There is a fascinating change in emphasis coming from this. Global partners are interested in talking directly to the creators of ideas particularly because it is harder to sense the passion behind a project based on an adaptation. 

‘There’s a big emphasis on knowing why it is you telling the story. What is it about this story that makes it undeniable for you? Why wouldn’t it be as effective or good without you? What are the resonances for audiences about this story now?’

‘I think there’s an acknowledgement about the creator, whether it be a writer or a creative producer. Who are finding a lot more agency and and are being valued in an international environment, and have a little more control of what is being said and how it’s being said.

‘There’s a big emphasis on knowing why it is you telling the story. What is it about this story that makes it undeniable for you? Why wouldn’t it be as effective or good without you? What are the resonances for audiences about this story now?

‘That is the idea that the identity of the birth behind a story is integral to the work at the end.’

‘They are looking for that absolute visceral emotional connection, of what, why this, why now. Because to have an impact on an audience, it has to be meaningful and it has impact on the people who are telling those stories. We know that the marketplace has been banking on this, so it is a dance between art and marketplace. Audience emotion logic.

‘It is a constant. We present original stories to get broadcasters and streamers talking about the really deep connection with any story which they are looking for.’

Which brings us to the question of audiences and how they can be factored into the development process.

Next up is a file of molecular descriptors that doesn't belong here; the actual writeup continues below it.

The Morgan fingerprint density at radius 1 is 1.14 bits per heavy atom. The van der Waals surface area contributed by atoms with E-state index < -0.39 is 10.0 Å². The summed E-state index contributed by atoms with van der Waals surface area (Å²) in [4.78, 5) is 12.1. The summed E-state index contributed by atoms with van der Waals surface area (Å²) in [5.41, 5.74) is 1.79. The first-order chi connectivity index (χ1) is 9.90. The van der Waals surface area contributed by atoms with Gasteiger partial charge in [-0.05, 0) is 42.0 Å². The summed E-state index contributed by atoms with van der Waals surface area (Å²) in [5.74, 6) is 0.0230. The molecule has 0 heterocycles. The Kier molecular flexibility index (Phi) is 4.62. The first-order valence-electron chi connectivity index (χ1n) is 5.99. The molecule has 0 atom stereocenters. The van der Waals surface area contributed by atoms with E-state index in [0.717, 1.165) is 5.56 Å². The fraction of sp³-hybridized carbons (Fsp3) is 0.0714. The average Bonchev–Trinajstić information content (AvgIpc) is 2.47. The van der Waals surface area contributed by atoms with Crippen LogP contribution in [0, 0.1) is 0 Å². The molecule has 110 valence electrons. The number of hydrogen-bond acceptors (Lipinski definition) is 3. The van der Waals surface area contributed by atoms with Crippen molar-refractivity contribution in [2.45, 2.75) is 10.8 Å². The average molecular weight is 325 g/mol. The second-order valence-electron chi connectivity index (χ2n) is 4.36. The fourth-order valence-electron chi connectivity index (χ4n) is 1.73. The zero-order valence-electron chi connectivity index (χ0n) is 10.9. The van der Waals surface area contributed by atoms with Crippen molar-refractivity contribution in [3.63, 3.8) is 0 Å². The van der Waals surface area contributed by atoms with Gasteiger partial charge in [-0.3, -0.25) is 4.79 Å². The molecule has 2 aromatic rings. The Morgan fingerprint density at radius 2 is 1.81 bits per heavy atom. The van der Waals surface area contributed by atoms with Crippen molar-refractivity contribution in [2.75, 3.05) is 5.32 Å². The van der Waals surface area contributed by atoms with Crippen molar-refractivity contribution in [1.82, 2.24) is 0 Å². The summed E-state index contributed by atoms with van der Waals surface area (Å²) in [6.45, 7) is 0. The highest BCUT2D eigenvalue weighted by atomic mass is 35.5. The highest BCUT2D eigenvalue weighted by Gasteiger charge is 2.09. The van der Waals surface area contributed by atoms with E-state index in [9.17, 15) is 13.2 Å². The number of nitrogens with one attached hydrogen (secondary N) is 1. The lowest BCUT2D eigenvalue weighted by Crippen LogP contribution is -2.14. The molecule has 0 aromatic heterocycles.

The question of audiences

‘We tend to be a bit boring here because we put in a lot of questions about audience in our application. But we’ve also tried to be a bit more lateral in our thinking. It used to be about age, range, gender and platform. But we are also asking what kind of psychographic. Can you describe what kind of consumer community that your audience belongs to? 

‘What are their attitudes, habits and hobbies? What are their behaviours and motivations which will drive them to the project?  What sandpit they’re playing in, what their expectations are right now and what trends are being seen in those areas?

‘It’s not a science, but the marketplace where you’re looking for financing is looking at the audience, already.

This is measured language as producers and agencies pick their way through a market which is using huge amounts of data and evolving algorithms to track changing audiences. Fundamentally, each stage of this process is about reducing risk. 

But that approach is inherently impoverished and pushes creators to behave as if they are mechanical and repetitive. Nerida Moore ended the discussion with a pivot of her own which brings the humanity into processes which are fundamentally human.  

’I think it’s a pact that the storyteller makes with an audience. If you come and see this, you will have this experience. It is a great backwards and forwards between expression, what the audiences sees and how they are going to read it.  

‘You know, there’s a lot of space between the storyteller and the marketplace, but ultimately it’s that pact, that we are going to give you something and it’s an experience.’ 

Read more: Funding Enterprise: An interview with Screen Australia’s Nerida Moore

David Tiley was the Editor of Screenhub from 2005 until he became Content Lead for Film in 2021 with a special interest in policy. He is a writer in screen media with a long career in educational programs, documentary, and government funding, with a side order in script editing. He values curiosity, humour and objectivity in support of Australian visions and the art of storytelling.